Appeasing this gnome of human like disposition as well as revering him in his guardian image requires offerings to be made, usually in such traditional versions of food as porridge. It is customary for a Nisse to be served a large wooden bowl of sour cream porridge topped with a pat of butter as a traditional gift on Christmas Eve, with interesting tales seeking to warn of the disastrous consequences that might follow in the case of even minor aberrations. A farmer putting the butter underneath the porridge enraged the nisse so much that he killed the cow resting in the barn. Another story of a Norwegian girl almost beaten to death by the nisse whose porridge she proclaimed to have eaten is as oft quoted an anecdote of the house spirit’s uncompromising preference for his gift. Being denied the porridge altogether might even lead the nisse to leave the farm or else indulge in mischief.

The tradition of the Nisse in Nordic folklore might be ancient indeed an assertion of what shapes up the many other mythical beings believed to be widely prevalent in the social and cultural consciousness of the Scandinavian region but the more contemporary association of the Nisse to Christmas dawned only sometime in the 1840s. Emerging out of its exclusive almost reputation as the farm guardian and taking on more Christmasesque attributes of gift giving and the like also helped catapult the Nisse to the zeniths of popularity. As the bearer of Christmas presents in Scandinavia and therefore their version of the Santa Claus there, the Nisse became known instead as Julenisse and once again emerged forth in different assertions linguistically. Be it the Swedish “Jultomte”, the Norwegian “Julenisse”, the Danish “Julemand” and the Finnish “Joulupukki”, the Nisse that has come to be an integral character of the Christmassy awareness across the whole of Scandinavia ever since continues to hold its self in traditions and customs rooted in folklore. Knocking on the door of homes and handing out presents to the people is what the Nisse is still believed to do, and he in turn is still treated to that same old traditional bowl of butter topped porridge, reinstating therefore the traditional connect that characterise even the modern day commercialised depiction of these magical beings. Unsurprisingly therefore, the nisse continues to set the Christmas vibe flowing even without the characteristic bulging tummy and the more than apparent jovialness beaming from his face, neither does he resort to making the chimney his way down to houses, venturing instead door to door on foot occasionally also with the as traditional Yule Goat.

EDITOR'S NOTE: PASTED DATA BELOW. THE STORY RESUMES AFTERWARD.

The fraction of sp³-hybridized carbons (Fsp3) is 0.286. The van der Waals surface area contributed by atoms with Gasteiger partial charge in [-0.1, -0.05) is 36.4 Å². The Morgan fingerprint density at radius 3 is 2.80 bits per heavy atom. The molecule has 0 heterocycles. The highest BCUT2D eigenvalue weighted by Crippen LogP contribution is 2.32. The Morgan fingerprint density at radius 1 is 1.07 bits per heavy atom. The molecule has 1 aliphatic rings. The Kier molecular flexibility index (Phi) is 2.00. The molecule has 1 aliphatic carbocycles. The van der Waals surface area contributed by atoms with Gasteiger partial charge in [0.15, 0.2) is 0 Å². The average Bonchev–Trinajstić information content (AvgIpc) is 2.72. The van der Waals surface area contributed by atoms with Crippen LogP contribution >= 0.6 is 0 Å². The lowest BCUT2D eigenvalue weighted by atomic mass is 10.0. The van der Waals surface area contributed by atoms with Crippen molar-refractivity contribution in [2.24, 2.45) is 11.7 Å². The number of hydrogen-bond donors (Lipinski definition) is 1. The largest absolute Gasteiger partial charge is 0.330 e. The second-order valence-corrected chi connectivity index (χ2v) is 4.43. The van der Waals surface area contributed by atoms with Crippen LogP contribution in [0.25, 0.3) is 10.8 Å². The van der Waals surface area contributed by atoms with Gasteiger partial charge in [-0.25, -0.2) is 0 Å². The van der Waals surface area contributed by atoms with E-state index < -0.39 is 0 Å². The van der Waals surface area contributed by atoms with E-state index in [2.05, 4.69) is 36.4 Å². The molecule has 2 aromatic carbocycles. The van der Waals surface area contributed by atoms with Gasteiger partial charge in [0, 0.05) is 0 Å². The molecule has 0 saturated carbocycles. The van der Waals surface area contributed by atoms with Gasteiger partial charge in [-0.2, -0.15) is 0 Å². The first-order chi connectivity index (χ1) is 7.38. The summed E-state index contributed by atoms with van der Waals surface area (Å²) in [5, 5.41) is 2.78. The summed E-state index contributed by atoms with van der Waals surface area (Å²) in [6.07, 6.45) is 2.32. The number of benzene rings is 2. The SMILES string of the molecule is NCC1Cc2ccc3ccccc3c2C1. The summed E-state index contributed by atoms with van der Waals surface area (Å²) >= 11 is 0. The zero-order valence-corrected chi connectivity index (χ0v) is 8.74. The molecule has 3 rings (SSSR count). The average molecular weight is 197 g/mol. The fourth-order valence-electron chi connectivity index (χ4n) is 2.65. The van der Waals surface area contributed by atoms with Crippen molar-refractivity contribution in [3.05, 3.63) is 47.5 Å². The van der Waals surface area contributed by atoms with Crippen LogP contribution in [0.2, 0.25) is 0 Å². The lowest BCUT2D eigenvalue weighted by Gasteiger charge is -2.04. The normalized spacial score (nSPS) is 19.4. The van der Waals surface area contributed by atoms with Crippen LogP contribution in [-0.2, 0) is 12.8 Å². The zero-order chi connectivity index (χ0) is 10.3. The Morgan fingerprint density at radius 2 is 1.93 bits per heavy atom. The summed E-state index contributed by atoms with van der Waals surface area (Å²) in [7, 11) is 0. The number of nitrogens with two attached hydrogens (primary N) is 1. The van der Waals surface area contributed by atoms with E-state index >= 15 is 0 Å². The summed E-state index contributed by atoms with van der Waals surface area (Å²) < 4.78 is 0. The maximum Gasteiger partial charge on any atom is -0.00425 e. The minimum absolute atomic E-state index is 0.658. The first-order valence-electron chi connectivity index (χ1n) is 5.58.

From folklore and myths, the Scandinavian Nisse has also made the crossover into more modern elements ushering in the Christmas season, appearing on Christmas cards and house and garden decorations. They are also made space for at meal tables with families setting out an extra seat for them to partake of the Christmas feast, even when the traditional bowl of porridge continues to be left out to express gratitude to these bearers of the essential Christmas gifts. They continue to permeate in as mush prominence across the fables passed on from yore, manifesting their eccentric charm across the pages of literature even when their essence as the “soul” of the first inhabitor of the farm lives on in their oft evoked references along the lines of the imagination. And what emerges forth from all these trails of tradition pertaining to the definite presence of the Nisse as an exquisite creature of the Christmastime magic that grips the world in part assertion of divinity and part working of charm is yet another of the many enticing Scandinavian uniquities that is what has been making this part of the globe a magical reality to behold and witness and indeed live and experience in all of its amusing quirks.